Washington has been searching for a long-term answer in center field since the middle of last season, but after once again coming up empty in their attempts to trade for a veteran general manager Mike Rizzo indicated that he’ll put the search on hold until next offseason.
Rizzo noted during an interview with MLB Network Radio that “the 2013 free agent class at center field is much stronger” and the Nationals can get by with Jayson Werth in center field for now.
Adam Kilgore of the Washington Post notes that Michael Bourn, Grady Sizemore, B.J. Upton, Shane Victorino, Melky Cabrera, Josh Hamilton, and Angel Pagan are among the players who may be available as free agents next winter, at which point the Nationals’ corner outfielders will likely be Werth and top prospect Bryce Harper.
Of course, those plans could change in a hurry if Werth proves incapable of handling center field defensively at age 34 (and with just 97 career starts at the position) or one of the Nationals’ previous trade targets (Denard Span of the Twins, for example) becomes available at a lesser price.
Traces of morphine, amphetamine, Prozac and Ambien were found in Roy Halladay’s system at the time of his death, according to the autopsy findings Zachary T. Sampson of the Tampa Bay Times reported Friday. The former Phillies and Blue Jays ace and two-time Cy Young Award winner was killed in a plane crash off the Gulf of Mexico last November. While the exact cause of the incident has not yet been determined, it was a combination of blunt force trauma and drowning that resulted in the 40-year-old’s death.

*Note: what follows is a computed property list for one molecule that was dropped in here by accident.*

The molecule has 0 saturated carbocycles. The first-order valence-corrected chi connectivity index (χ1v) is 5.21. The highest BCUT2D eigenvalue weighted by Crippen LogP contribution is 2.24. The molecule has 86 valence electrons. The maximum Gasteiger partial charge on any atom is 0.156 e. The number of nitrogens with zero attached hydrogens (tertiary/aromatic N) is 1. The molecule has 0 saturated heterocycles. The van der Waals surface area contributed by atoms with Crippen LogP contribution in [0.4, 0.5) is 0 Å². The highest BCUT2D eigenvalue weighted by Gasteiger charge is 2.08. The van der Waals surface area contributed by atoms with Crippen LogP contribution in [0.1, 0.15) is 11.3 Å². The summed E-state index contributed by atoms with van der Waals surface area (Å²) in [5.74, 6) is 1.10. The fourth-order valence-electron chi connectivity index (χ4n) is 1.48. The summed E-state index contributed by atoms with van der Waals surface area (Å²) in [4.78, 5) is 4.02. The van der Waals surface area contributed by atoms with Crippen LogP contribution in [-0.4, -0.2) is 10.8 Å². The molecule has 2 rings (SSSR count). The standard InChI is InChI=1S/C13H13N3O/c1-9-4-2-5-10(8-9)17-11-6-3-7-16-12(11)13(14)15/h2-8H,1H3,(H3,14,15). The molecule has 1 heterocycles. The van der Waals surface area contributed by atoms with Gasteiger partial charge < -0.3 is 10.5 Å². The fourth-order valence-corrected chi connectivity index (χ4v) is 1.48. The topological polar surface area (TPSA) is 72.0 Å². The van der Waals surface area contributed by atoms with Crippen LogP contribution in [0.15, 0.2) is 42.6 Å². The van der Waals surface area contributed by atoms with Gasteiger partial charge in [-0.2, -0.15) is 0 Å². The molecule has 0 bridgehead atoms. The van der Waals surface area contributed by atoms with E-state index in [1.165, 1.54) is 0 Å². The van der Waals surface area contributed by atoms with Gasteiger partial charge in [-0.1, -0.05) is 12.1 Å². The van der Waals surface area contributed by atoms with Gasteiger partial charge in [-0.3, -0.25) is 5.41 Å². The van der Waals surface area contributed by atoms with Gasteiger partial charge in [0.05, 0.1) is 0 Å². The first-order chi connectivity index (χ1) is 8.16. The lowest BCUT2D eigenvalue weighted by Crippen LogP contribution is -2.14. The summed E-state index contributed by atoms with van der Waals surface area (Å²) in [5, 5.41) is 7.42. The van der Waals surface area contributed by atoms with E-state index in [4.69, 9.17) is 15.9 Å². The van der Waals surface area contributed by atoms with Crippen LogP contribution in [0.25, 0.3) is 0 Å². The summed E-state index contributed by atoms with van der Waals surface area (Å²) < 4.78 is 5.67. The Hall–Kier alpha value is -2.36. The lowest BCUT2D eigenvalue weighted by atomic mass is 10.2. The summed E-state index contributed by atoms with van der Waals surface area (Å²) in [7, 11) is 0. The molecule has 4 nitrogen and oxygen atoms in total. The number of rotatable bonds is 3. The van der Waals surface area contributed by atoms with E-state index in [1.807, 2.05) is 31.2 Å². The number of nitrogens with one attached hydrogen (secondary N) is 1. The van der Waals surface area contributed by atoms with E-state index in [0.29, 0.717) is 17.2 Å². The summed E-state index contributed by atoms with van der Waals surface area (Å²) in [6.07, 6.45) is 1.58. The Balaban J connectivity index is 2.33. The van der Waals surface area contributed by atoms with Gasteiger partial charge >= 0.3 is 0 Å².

Further details from the NY Daily News revealed that Halladay sustained a fractured leg and a “subdural hemorrhage, multiple rib fractures, and lung, liver and spleen injuries” during the crash. As for the drugs present in his system, the autopsy report suggests that the presence of morphine could be linked to heroin use, though there’s no clear evidence that he did so.
The toxicology results also determined that Halladay had a blood-alcohol content level of 0.01. A BAC of 0.08 is the legal limit for operating a car, but current FAA regulations prohibit any alcohol consumption for eight hours before operating aircraft. Halladay was both the pilot and sole passenger aboard the plane when it crashed.
Previous statements from the National Transportation Safety Board indicate that the investigation is still ongoing and could take up to two years to resolve.